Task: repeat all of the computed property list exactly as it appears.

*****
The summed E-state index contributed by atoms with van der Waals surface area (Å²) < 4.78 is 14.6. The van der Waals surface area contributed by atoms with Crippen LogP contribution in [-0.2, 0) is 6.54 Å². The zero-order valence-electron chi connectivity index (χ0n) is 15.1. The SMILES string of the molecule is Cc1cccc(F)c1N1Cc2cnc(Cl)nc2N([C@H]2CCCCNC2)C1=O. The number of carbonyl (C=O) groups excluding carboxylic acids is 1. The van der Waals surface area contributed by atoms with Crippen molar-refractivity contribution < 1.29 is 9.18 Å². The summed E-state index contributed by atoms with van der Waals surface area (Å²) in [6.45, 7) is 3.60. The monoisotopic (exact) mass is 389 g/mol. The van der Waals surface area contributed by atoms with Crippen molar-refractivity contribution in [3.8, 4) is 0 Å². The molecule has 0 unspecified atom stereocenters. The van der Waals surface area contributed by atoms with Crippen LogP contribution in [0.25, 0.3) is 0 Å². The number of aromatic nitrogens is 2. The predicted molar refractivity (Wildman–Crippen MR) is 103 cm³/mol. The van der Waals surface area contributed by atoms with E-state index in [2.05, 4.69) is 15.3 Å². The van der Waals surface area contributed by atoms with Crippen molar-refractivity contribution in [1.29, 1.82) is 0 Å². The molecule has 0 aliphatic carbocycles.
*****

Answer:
The summed E-state index contributed by atoms with van der Waals surface area (Å²) < 4.78 is 14.6. The van der Waals surface area contributed by atoms with Crippen LogP contribution in [-0.2, 0) is 6.54 Å². The zero-order valence-electron chi connectivity index (χ0n) is 15.1. The SMILES string of the molecule is Cc1cccc(F)c1N1Cc2cnc(Cl)nc2N([C@H]2CCCCNC2)C1=O. The number of carbonyl (C=O) groups excluding carboxylic acids is 1. The van der Waals surface area contributed by atoms with Crippen molar-refractivity contribution < 1.29 is 9.18 Å². The summed E-state index contributed by atoms with van der Waals surface area (Å²) in [6.45, 7) is 3.60. The monoisotopic (exact) mass is 389 g/mol. The van der Waals surface area contributed by atoms with Crippen molar-refractivity contribution in [3.8, 4) is 0 Å². The molecule has 0 unspecified atom stereocenters. The van der Waals surface area contributed by atoms with Crippen LogP contribution in [0.25, 0.3) is 0 Å². The number of aromatic nitrogens is 2. The predicted molar refractivity (Wildman–Crippen MR) is 103 cm³/mol. The van der Waals surface area contributed by atoms with E-state index in [2.05, 4.69) is 15.3 Å². The van der Waals surface area contributed by atoms with Crippen molar-refractivity contribution in [1.29, 1.82) is 0 Å². The molecule has 0 aliphatic carbocycles.